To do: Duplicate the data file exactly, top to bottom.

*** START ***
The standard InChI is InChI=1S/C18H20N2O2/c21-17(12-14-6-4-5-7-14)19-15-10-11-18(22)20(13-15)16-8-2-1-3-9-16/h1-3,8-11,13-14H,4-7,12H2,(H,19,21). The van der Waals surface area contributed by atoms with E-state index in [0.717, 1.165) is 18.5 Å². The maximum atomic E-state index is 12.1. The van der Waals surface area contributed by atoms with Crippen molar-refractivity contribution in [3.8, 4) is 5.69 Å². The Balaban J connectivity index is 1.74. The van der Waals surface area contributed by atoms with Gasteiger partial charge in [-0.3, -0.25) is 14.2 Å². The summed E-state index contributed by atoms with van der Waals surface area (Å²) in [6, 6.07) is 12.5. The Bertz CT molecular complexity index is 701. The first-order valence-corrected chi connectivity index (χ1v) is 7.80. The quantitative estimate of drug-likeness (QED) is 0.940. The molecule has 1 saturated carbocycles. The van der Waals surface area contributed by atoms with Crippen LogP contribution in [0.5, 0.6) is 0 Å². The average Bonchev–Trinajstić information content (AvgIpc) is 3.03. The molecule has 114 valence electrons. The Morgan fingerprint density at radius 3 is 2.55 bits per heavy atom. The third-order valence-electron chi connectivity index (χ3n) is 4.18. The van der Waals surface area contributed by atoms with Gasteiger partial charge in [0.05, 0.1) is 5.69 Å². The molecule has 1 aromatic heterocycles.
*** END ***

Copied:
The standard InChI is InChI=1S/C18H20N2O2/c21-17(12-14-6-4-5-7-14)19-15-10-11-18(22)20(13-15)16-8-2-1-3-9-16/h1-3,8-11,13-14H,4-7,12H2,(H,19,21). The van der Waals surface area contributed by atoms with E-state index in [0.717, 1.165) is 18.5 Å². The maximum atomic E-state index is 12.1. The van der Waals surface area contributed by atoms with Crippen molar-refractivity contribution in [3.8, 4) is 5.69 Å². The Balaban J connectivity index is 1.74. The van der Waals surface area contributed by atoms with Gasteiger partial charge in [-0.3, -0.25) is 14.2 Å². The summed E-state index contributed by atoms with van der Waals surface area (Å²) in [6, 6.07) is 12.5. The Bertz CT molecular complexity index is 701. The first-order valence-corrected chi connectivity index (χ1v) is 7.80. The quantitative estimate of drug-likeness (QED) is 0.940. The molecule has 1 saturated carbocycles. The van der Waals surface area contributed by atoms with Crippen LogP contribution in [0.5, 0.6) is 0 Å². The average Bonchev–Trinajstić information content (AvgIpc) is 3.03. The molecule has 114 valence electrons. The Morgan fingerprint density at radius 3 is 2.55 bits per heavy atom. The third-order valence-electron chi connectivity index (χ3n) is 4.18. The van der Waals surface area contributed by atoms with Gasteiger partial charge in [0.05, 0.1) is 5.69 Å². The molecule has 1 aromatic heterocycles.